If you would like more information on treating jaw disorders, please contact us or schedule an appointment for a consultation. You can also learn more about this topic by reading the Dear Doctor magazine article “Botox Treatment for TMJ Pain.”
Because it requires jaw movement, eating can be difficult and painful if you have a temporomandibular joint disorder (TMD). During flareups you may switch to foods that are easier to eat but may be less nutritious than those you're giving up.
But there are ways to keep healthier foods in your diet while minimizing TMD discomfort. In many cases, it's a matter of preparing your food differently. Here are a variety of food groups known for their nutritional value and what you can do to prepare them for easier eating with TMD.
Fruits and Vegetables. You should peel any fruits or vegetables with hard or chewy skin like apples, peaches or cucumbers. Try chopping or pureeing fruits and vegetables you can eat raw to reduce their size and make them easier to chew. Vegetables like carrots, potatoes, broccoli or cauliflower can be cooked, then chopped or mashed.
Legumes and nuts. Pod-based vegetables like beans or peas provide a number of nutritional elements, as do nuts with their healthy fats. Your motto with these foods should be "Not too large and not too hard." Be sure then to cook, mash or puree legumes that are larger than a pea. With nuts, try nut butters for a softer serving than eating them out of the shell.
Protein and Dairy. Any meats like poultry or beef should be cut into bite-sized pieces; you can also moisten them with broths, gravies or sauces for easier chewing, or braise or stew them in liquid to tenderize them. You can also consume most milk, yogurt or cheese products you can tolerate. If you can't, try alternatives like meal replacement or whey protein beverages.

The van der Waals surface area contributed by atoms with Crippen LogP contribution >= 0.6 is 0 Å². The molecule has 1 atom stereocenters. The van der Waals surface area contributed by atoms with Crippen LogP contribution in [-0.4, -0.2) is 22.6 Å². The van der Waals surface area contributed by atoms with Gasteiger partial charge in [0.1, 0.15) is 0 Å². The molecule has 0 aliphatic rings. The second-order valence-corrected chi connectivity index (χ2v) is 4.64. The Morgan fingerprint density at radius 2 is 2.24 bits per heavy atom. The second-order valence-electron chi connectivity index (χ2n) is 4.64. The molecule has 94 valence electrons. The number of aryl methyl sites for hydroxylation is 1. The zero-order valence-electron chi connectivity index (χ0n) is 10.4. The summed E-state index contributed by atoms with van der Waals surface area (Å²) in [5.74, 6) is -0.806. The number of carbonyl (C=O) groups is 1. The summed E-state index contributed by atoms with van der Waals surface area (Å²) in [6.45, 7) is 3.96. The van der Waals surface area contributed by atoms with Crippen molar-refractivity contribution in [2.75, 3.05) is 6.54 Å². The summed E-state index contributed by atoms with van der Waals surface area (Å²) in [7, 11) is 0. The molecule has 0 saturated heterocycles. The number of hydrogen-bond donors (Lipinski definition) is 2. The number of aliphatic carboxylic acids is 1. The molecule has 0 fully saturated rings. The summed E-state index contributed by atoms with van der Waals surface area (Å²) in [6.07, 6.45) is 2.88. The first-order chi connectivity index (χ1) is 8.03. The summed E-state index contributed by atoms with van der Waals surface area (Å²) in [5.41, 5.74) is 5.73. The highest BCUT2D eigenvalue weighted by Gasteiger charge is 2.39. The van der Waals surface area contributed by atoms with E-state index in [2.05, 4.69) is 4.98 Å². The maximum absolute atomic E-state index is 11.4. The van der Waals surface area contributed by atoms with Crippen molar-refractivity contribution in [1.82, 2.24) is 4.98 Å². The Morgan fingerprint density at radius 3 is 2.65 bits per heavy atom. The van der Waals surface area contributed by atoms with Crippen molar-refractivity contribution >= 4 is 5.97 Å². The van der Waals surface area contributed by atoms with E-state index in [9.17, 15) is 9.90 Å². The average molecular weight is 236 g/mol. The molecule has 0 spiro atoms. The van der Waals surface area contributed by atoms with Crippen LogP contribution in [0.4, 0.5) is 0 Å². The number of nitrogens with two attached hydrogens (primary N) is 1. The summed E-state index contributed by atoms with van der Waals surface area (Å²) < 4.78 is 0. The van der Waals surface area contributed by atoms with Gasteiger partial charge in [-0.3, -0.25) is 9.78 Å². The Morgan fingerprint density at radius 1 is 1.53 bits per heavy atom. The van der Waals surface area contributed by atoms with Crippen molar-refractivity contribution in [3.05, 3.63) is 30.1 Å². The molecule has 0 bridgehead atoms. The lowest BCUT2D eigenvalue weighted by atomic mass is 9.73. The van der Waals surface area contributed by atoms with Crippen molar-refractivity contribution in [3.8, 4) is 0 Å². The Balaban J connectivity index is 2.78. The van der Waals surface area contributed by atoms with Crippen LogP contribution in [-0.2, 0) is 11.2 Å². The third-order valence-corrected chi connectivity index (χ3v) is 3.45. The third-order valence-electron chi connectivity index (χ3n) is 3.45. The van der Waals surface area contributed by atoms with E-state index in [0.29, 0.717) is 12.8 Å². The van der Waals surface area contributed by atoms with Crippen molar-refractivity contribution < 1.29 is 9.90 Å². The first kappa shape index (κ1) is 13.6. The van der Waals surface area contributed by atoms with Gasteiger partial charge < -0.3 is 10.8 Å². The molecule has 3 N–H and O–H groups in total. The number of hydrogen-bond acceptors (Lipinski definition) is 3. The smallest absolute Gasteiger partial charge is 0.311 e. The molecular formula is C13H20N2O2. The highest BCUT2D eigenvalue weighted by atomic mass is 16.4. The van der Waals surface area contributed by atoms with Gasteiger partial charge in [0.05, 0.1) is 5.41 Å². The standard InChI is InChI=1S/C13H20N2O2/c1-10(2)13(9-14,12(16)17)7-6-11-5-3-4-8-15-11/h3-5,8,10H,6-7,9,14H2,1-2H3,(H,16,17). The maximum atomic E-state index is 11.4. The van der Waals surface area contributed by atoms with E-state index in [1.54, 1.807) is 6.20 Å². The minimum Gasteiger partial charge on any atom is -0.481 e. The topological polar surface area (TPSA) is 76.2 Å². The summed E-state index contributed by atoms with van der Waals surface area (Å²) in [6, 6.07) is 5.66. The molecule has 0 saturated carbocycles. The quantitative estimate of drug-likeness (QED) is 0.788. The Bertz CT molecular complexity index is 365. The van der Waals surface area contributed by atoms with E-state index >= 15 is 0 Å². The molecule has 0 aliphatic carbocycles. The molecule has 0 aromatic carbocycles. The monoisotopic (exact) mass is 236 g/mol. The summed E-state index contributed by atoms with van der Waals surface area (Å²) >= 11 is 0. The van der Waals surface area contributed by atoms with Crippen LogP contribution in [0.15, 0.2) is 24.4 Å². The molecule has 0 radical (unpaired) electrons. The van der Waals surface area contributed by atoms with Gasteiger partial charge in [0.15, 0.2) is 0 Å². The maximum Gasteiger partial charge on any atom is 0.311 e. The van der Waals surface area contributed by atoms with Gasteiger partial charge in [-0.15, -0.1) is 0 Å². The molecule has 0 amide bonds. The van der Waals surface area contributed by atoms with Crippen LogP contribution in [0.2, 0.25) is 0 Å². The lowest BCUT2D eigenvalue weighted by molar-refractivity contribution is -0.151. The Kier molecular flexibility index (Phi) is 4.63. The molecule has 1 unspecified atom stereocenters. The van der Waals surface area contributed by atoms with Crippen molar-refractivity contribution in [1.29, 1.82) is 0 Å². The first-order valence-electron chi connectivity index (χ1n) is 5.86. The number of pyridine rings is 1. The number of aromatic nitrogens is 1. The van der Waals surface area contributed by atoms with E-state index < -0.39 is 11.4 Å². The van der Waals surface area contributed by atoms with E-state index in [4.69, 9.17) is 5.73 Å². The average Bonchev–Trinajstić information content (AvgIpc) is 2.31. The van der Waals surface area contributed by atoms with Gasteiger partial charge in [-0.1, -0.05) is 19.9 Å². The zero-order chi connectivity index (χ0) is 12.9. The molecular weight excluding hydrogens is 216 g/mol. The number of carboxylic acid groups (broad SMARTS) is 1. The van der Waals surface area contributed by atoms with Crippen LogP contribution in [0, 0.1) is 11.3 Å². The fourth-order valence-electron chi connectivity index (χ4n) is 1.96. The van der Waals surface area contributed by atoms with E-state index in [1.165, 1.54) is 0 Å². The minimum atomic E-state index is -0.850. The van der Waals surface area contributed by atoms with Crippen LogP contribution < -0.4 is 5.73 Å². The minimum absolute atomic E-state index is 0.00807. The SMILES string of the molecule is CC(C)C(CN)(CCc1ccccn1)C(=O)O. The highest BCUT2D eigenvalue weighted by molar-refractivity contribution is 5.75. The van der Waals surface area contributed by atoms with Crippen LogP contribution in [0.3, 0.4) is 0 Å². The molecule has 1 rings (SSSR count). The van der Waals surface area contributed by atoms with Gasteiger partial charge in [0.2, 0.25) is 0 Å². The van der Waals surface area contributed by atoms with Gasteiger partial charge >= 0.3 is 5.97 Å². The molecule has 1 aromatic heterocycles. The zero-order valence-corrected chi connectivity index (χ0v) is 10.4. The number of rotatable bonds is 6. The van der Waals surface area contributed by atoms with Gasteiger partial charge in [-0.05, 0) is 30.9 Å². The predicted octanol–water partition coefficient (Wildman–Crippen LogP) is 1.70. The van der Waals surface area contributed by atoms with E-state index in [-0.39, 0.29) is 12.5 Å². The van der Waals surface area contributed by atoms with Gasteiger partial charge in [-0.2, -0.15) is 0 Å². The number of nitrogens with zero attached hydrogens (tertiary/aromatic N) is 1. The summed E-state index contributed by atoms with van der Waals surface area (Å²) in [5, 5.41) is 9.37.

Grains. Prepare grains by cooking them until they're softened. Hot cereals like oatmeal offer a lot of nutrition and they're relatively easy to eat. Toast your bread and cut the slice into smaller pieces to minimize jaw movement.
One last tip: take your time while eating. A slower rate not only helps you enjoy your food more, it reduces the amount of work your jaws perform while eating. Less jaw work can help further ease the discomfort of TMD.
If you would like more information on how to relieve TMD pain and dysfunction, please contact us or schedule an appointment for a consultation. You can also learn more about this topic by reading the Dear Doctor magazine article “What to Eat When TMJ Pain Flares Up.”
Chronic jaw pain can make eating, speaking or even smiling difficult. What's more, finding the right treatment approach can be just as difficult.
This is because TMD (Temporomandibular Disorder: named for the joints on either side of the lower jaw) actually describes a wide range of possible problems with the joints and connecting muscles. Any of them can result in impaired jaw function, radiating pain or even headaches.
We'll need to conduct a full dental and facial exam to accurately diagnose your jaw pain's cause. Even then, the way may still not be clear: there's considerable debate among dentists about the best treatment approach. Two basic schools of thought prevail, one conservative and non-invasive and the other more aggressive and interventional.
The conservative approach seeks to alleviate symptoms in a variety of ways, including recommending softer foods to give muscles and joints time to relax, applying cold and heat to ease soreness, massage of the jaw joint muscles, gentle stretching and jaw exercises. We may also prescribe medications like ibuprofen and other non-steroidal anti-inflammatory drugs for pain and swelling relief, and sometimes muscle relaxers to reduce spasms. If your pain stems from clenching or grinding habits, we could fit you with a custom bite guard you wear while you sleep to reduce the forces on your teeth.
The more aggressive approach is much more invasive. These methods include altering the bite or teeth position with orthodontics or dental work or surgically altering the joints themselves or the shape of the jaw. If you're recommended one of these more aggressive treatments, you should know they're not commonly used to treat TMD and they're irreversible. There's also no guarantee you'll gain relief from your symptoms, so by all means get a second opinion before undergoing any procedures.
For most people the best course of treatment is to start with the least invasive techniques, which are usually very successful. If they don't relieve your pain and limited function, we may then consider escalating treatment to more irreversible procedures to help you find relief from this unwelcome condition.
If you would like more information on jaw joint pain and how to treat it, please contact us or schedule an appointment for a consultation. You can also learn more about this topic by reading the Dear Doctor magazine article “Seeking Relief from TMD.”